The primary role of the judiciary is to interpret and apply the law, whether procedural or substantive, to the cases brought before it. It is to hear and weigh, in accordance with the law, evidence that is relevant to the legal issues confronted by it, and to award to the parties before it the available remedies.
The judiciary has some part in the development of the law that its role requires it to apply. … But the judiciary’s role in developing the law is a relatively limited one.
… developments in the common law have always had retroactive and retrospective effect.
As elsewhere, the declaratory theory has sometimes been denounced as fictional, on the basis that it is inconsistent with the reality that judges can change or develop the law.20 But if we accept that the law which judges declare is itself partly determined by matters that change over time, such as social conditions, then it is possible to reconcile the declaratory theory with changing law.21
In Canada (Attorney General) v Hislop,22 a majority of the Supreme Court of Canada said:
… the declaratory approach is derived from Blackstone’s famous aphorism that judges do not create law but merely discover it: W. Blackstone, Commentaries on the Laws of England (1765), vol. 1, at pp. 69–70. It reflects a traditional and widespread understanding of the role of the judiciary in a democratic state governed by strong principles of separation of powers between courts, legislatures and executives. In this perspective, courts grant retroactive relief applying existing law or rediscovered rules which are deemed to have always existed. On the other hand, legislators fashion new laws for the future.
Blackstone’s declaratory approach has not remained unchallenged in modern law. Commentators and courts have pointed out that judges fulfill a legitimate law-making function. Judges do not merely declare law; they also make law.
However, this acknowledgement does not require abandoning Blackstone’s declaratory approach altogether. The critique of the Blackstonian approach applies only to situations in which judges are fashioning new legal rules or principles and not when they are applying the existing law. In instances where courts apply pre-existing legal doctrine to a new set of facts, Blackstone’s declaratory approach remains appropriate and remedies are necessarily retroactive. Because courts are adjudicative bodies that, in the usual course of things, are called upon to decide the legal consequences of past happenings, they generally grant remedies that are retroactive to the extent necessary to ensure that successful litigants will have the benefit of the ruling…
As we will see below, however, the Court stated that although court orders are generally retroactive, they are not necessarily always fully retroactive.
Some cases, particularly under the Charter, have raised questions about whether courts sometimes act as legislators. This is particularly so where courts adopt the practise of “reading in”. If a court concludes that a particular legislative provision is inconsistent with Charter, or with some other part of the Constitution, it is likely to declare that the provision is without legal effect. This may attract a concern that the judges have stepped outside their adjudicative role. Sometimes, however, Canadian courts do not merely “strike out” legislation; they instead “read in”. This means that they conclude that the legislation must be read as if it contained words that the legislator did not include. Striking out rests on a conclusion that the relevant provision is unconstitutional, and indeed that it always has been so. Reading in is more controversial and more likely to attract concerns that judges are acting legislatively. This is because, speaking generally, there is more than one way in which the constitutional problem could have been solved. The court chooses words to read into the legislation, but the legislature might have chosen different words, or might have enacted no law at all.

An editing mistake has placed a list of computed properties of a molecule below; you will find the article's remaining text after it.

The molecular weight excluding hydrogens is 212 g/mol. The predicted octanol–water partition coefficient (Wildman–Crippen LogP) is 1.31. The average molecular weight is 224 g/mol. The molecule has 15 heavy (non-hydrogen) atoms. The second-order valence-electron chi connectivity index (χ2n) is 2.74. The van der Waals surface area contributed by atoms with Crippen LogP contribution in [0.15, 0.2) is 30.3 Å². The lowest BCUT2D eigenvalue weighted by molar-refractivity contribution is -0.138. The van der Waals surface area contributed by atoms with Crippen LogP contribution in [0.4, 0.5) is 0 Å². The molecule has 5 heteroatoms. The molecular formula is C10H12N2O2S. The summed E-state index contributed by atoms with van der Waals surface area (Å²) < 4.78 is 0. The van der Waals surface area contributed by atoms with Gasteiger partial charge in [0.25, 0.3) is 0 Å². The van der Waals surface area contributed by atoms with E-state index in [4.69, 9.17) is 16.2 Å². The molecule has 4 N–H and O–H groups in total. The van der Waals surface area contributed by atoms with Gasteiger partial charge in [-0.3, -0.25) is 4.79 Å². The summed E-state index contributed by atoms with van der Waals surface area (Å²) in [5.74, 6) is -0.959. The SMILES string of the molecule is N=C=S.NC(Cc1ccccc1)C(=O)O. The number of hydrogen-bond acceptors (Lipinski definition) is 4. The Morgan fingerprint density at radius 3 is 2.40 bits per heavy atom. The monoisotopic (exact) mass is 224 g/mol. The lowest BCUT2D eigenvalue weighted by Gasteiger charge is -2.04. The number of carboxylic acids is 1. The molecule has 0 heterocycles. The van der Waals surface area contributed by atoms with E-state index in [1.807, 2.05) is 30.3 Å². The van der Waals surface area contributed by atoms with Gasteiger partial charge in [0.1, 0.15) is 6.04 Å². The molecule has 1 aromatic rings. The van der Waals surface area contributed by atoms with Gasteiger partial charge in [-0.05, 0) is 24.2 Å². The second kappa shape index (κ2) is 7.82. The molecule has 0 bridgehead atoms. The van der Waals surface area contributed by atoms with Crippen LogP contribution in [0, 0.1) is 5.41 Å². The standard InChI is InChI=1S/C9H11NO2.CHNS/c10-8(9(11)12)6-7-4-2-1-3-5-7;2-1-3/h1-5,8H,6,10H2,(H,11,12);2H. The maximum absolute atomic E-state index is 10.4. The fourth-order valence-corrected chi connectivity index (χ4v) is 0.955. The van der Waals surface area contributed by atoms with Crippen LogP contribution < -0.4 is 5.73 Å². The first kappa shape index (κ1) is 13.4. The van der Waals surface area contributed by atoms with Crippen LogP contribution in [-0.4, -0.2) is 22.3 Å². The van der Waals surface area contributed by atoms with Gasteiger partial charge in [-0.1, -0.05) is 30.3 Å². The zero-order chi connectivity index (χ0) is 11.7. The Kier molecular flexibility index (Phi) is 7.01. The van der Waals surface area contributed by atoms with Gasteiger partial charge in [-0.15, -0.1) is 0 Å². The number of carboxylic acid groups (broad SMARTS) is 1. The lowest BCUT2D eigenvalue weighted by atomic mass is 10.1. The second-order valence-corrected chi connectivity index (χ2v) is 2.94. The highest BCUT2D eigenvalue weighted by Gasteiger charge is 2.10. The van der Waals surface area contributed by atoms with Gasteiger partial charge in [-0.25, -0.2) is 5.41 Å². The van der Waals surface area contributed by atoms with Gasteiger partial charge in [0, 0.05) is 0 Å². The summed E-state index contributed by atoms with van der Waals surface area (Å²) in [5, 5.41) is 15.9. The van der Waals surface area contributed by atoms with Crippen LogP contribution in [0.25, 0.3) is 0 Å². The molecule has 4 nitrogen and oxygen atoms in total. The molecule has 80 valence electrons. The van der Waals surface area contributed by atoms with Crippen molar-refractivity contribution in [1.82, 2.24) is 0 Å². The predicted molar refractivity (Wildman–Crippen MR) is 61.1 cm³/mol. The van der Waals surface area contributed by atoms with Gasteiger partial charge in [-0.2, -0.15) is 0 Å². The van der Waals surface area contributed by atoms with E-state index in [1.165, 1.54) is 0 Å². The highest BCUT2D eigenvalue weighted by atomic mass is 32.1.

A prominent example was Vriend v. Alberta. 23 Vriend was dismissed from his employment at a private religious college because of his sexual orientation. The Alberta Individual’s Rights Protection Act 24 prohibited discrimination in relation to employment on various grounds, namely race, religious beliefs, colour, gender, physical disability, mental disability, marital status, age, ancestry or place of origin. It did not forbid discrimination on the basis of sexual orientation. Vriend successfully claimed that the omission of this ground of discrimination was inconsistent with the Charter. The Court’s conclusion was not that the Act was invalid, or that the provisions on discrimination in relation to employment were invalid; rather, those provisions had to be read as if they listed sexual orientation as a prohibited ground of discrimination.25
An even more dramatic example arose in Reference re Remuneration of Judges of the Provincial Court of Prince Edward Island.26 Here the issue was whether provincial courts were sufficiently independent from government, as required by the Charter.27